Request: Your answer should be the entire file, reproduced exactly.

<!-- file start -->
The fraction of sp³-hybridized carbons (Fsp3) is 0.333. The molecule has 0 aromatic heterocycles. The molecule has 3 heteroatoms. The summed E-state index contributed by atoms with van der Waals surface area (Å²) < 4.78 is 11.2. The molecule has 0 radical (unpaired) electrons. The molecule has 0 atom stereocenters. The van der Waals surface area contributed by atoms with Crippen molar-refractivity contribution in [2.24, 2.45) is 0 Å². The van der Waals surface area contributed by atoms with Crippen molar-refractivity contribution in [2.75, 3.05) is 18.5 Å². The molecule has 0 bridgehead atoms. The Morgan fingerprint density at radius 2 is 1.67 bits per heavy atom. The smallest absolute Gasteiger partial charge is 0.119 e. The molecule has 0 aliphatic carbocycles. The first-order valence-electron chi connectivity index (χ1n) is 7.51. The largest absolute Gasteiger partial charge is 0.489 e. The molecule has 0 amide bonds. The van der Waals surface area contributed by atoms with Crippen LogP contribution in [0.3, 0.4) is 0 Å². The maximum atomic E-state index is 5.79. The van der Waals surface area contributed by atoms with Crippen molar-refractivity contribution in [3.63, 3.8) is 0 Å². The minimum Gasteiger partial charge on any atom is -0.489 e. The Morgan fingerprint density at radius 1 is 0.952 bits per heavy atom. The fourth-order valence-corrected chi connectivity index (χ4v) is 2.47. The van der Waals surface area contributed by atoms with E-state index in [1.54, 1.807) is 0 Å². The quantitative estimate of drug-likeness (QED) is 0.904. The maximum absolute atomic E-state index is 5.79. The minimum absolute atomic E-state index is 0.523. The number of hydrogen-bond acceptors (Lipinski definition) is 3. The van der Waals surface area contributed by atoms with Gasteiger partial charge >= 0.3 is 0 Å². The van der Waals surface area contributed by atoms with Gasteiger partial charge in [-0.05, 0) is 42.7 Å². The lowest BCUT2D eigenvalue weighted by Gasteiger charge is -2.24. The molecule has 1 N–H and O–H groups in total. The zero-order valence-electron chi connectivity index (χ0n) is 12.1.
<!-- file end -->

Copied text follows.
The fraction of sp³-hybridized carbons (Fsp3) is 0.333. The molecule has 0 aromatic heterocycles. The molecule has 3 heteroatoms. The summed E-state index contributed by atoms with van der Waals surface area (Å²) < 4.78 is 11.2. The molecule has 0 radical (unpaired) electrons. The molecule has 0 atom stereocenters. The van der Waals surface area contributed by atoms with Crippen molar-refractivity contribution in [2.24, 2.45) is 0 Å². The van der Waals surface area contributed by atoms with Crippen molar-refractivity contribution in [2.75, 3.05) is 18.5 Å². The molecule has 0 bridgehead atoms. The Morgan fingerprint density at radius 2 is 1.67 bits per heavy atom. The smallest absolute Gasteiger partial charge is 0.119 e. The molecule has 0 aliphatic carbocycles. The first-order valence-electron chi connectivity index (χ1n) is 7.51. The largest absolute Gasteiger partial charge is 0.489 e. The molecule has 0 amide bonds. The van der Waals surface area contributed by atoms with Crippen LogP contribution in [0.3, 0.4) is 0 Å². The maximum atomic E-state index is 5.79. The van der Waals surface area contributed by atoms with Crippen molar-refractivity contribution in [3.63, 3.8) is 0 Å². The minimum Gasteiger partial charge on any atom is -0.489 e. The Morgan fingerprint density at radius 1 is 0.952 bits per heavy atom. The fourth-order valence-corrected chi connectivity index (χ4v) is 2.47. The van der Waals surface area contributed by atoms with E-state index in [1.54, 1.807) is 0 Å². The quantitative estimate of drug-likeness (QED) is 0.904. The maximum absolute atomic E-state index is 5.79. The minimum absolute atomic E-state index is 0.523. The number of hydrogen-bond acceptors (Lipinski definition) is 3. The van der Waals surface area contributed by atoms with Gasteiger partial charge >= 0.3 is 0 Å². The van der Waals surface area contributed by atoms with Gasteiger partial charge in [-0.05, 0) is 42.7 Å². The lowest BCUT2D eigenvalue weighted by Gasteiger charge is -2.24. The molecule has 1 N–H and O–H groups in total. The zero-order valence-electron chi connectivity index (χ0n) is 12.1.